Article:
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Rockies Legend Trained With Gymnasts in 1960s For Yamnuska

Climbers would train indoors to climb Yamnuska in 1960s

Back in the 1970s, most rock climbers in Calgary were from the U.K. and moved to Canada for work.

Some of them, such as Don Vockeroth and Mike Wiegele would visit the The Calgary Gymnastics Centre at the Mount Royal Gymnastics Club to train specifically for rock climbing.

This was long before indoor climbing and training became popular in Canada. Vockeroth and Wiegele would do chin ups and core workouts. They even found indoor places to train on edges and practice moves.

Mount Royal Gymnastics was located in southwest Calgary within the Atco Industrial Park, overlooking Crowchild Trail, close to where many Calgary Mountain Club members lied.

The MRGC was founded in 1969 by Jim and Jean Jarrell, two local school teachers with an interest in gymnastics.

The club experienced steady growth through its first 10 years, incorporating in 1979. By 1983 it was obvious that a larger, full-time facility was required and the club moved into a larger centre.

After 30 years, they had one of the largest programs in the country, with over 4,000 participants annually.

Vockeroth recently talked about his training days at Brian Greenwood’s memorial in Canmore.

“We used to bike over to the club to train before heading to pub night to drink beer,” he said.

“We’d do push-ups, chin-ups and work on our core so we would be stronger on the steep Yamnuska climbs.”

Training specifically for rock climbing didn’t become popular until the 1980s with climbers like Kurt Albert, Jerry Moffat, John Bachar and Wolfgang Gullich leading the way.

Vockeroth said that when he moved away from the Rockies in the 1980s, he stopped pushing himself in the mountains, but that he never stopped training finger and forearm strength.

Wolfgang Gullich

Vockeroth is a true mountain climbing pioneer. In the early 1960s, Vockeroth and his good friend Lloyd MacKay were the first born-in-Canada Canadians to climb at the forefront of the sport. Together, they established some of the hardest climbs in North America: Forbidden Corner and The Bowl on Yamnuska and the spectacular Northeast Buttress of Howse Peak.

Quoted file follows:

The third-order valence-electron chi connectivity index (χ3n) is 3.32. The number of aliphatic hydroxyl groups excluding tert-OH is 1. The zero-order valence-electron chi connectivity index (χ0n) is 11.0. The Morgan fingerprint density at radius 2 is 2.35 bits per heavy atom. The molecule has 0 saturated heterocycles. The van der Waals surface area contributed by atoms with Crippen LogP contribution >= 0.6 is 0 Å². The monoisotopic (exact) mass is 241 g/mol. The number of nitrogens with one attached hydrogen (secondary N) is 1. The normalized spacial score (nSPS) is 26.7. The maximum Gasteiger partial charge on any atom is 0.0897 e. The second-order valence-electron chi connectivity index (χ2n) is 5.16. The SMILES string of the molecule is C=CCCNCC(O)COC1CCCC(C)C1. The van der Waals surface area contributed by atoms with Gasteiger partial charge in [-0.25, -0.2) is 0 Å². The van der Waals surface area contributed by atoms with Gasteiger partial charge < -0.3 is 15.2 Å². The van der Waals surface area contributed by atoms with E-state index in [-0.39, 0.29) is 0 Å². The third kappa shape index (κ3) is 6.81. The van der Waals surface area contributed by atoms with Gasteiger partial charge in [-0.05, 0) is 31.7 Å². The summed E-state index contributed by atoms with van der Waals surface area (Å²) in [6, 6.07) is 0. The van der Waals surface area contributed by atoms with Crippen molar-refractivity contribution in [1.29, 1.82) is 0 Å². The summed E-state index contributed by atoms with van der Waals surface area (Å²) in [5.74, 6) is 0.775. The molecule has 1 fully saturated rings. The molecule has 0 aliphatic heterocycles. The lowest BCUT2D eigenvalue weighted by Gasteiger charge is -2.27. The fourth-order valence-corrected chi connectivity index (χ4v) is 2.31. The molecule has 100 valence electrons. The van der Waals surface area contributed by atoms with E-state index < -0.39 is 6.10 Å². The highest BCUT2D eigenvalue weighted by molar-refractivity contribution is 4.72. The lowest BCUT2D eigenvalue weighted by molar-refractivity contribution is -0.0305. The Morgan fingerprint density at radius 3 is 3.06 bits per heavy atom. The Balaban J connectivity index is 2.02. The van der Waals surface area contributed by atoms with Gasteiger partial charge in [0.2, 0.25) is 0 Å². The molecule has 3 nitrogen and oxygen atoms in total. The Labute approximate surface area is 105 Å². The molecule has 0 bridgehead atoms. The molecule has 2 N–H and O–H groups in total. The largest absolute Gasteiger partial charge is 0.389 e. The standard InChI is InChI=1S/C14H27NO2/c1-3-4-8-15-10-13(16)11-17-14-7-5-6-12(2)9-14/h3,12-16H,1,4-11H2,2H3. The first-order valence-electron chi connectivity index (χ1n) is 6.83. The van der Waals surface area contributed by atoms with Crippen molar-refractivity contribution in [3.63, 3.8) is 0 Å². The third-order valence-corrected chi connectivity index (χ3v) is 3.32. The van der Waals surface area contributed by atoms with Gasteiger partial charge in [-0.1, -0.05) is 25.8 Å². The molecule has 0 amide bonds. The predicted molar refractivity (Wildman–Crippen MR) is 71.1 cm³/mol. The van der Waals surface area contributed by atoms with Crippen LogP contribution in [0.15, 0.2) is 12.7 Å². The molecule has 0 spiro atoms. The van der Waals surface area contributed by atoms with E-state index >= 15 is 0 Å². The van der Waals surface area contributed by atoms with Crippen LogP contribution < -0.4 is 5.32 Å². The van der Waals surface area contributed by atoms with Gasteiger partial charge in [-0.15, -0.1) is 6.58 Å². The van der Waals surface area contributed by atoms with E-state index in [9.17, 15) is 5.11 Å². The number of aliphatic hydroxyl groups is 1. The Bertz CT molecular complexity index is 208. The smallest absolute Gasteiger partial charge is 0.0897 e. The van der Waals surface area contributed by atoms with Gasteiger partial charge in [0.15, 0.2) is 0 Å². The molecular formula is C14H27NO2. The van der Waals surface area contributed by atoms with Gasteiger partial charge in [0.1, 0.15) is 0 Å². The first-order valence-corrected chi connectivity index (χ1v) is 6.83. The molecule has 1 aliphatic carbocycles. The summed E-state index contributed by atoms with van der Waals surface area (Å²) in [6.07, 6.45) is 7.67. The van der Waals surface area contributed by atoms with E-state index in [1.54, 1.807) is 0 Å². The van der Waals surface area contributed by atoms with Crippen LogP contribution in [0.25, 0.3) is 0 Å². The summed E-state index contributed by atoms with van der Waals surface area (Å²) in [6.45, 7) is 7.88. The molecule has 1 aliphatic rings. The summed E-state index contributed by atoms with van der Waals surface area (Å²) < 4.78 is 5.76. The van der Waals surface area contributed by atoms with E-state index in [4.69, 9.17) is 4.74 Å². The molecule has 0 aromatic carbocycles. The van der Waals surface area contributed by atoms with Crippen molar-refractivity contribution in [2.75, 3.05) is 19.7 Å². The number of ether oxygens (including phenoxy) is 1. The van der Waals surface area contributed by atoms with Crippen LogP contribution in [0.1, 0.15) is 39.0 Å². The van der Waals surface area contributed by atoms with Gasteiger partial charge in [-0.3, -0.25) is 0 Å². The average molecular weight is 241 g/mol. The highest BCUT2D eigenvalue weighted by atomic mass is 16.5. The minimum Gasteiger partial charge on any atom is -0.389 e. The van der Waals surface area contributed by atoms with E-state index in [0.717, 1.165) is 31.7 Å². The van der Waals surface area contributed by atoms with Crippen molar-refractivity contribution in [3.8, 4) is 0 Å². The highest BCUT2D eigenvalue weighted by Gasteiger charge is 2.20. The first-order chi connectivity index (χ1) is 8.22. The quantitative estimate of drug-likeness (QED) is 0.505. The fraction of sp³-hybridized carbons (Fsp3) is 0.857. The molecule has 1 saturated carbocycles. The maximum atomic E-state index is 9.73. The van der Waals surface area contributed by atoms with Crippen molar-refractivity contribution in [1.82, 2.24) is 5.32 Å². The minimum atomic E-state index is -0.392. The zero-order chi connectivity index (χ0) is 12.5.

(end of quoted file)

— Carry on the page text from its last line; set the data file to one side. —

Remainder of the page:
Born in Drumheller in 1937, Vockeroth began his climbing adventures on the frozen banks of the Red Deer River. For over 50 years, he has devoted his life to the pursuit of his mountain passion, as a ski instructor and a mountain guide. In 1967, he was one of the first guides certified by the fledgling Association of Canadian Mountain Guides and for many years he led climbs for The Alpine Club of Canada at their General Mountaineering Camp.

He was made an honourary life member of the Calgary Mountain Club in 1987. His climbing achievements and appreciation of mountain environments led to his designation as patron of the 16th annual Alpine Club of Canada Mountain Guides Ball in 2005.

Chic Scott and Don Vockeroth in 2018

“Anyone who climbs in the Canadian Rockies owes a huge debt to Don Vockeroth, and it’s perhaps the most telling thing about the man’s character that that debt is often invisible to those who have followed in his footsteps,” says climber and author Geoff Powter, a member of the Summit of Excellence selection committee.

“Several of Don’s routes, especially on Yamnuska, were world-class technical and aesthetic achievements in their time, but Don climbed them quietly and humbly. As a climber, guide and mentor, he’s a star of Canadian climbing who has left a great legacy of style and character, and every climber here owes him a nod.”

Vockeroth and his wife Sheila have lived in Rossland, British Columbia since the early 1970s. Over the years he has owned and operated sports shops there and recently served as a town councillor. But Vockeroth’s heart has remained in the outdoors — he’s recently undertaken major ski expeditions in the Muskwa Ranges in the remote northern Rockies.

Mike Wiegele went on to pioneer heli-skiing and heli-snowboarding in 1970.

To think that two of Canada’s most legendary mountain figures spent their early climbing days training indoors for steep rock a decade before others shows how far ahead some rock climbers were for their time.

Mike Wiegele and Don Vockeroth rope up for glacier travel in 2014

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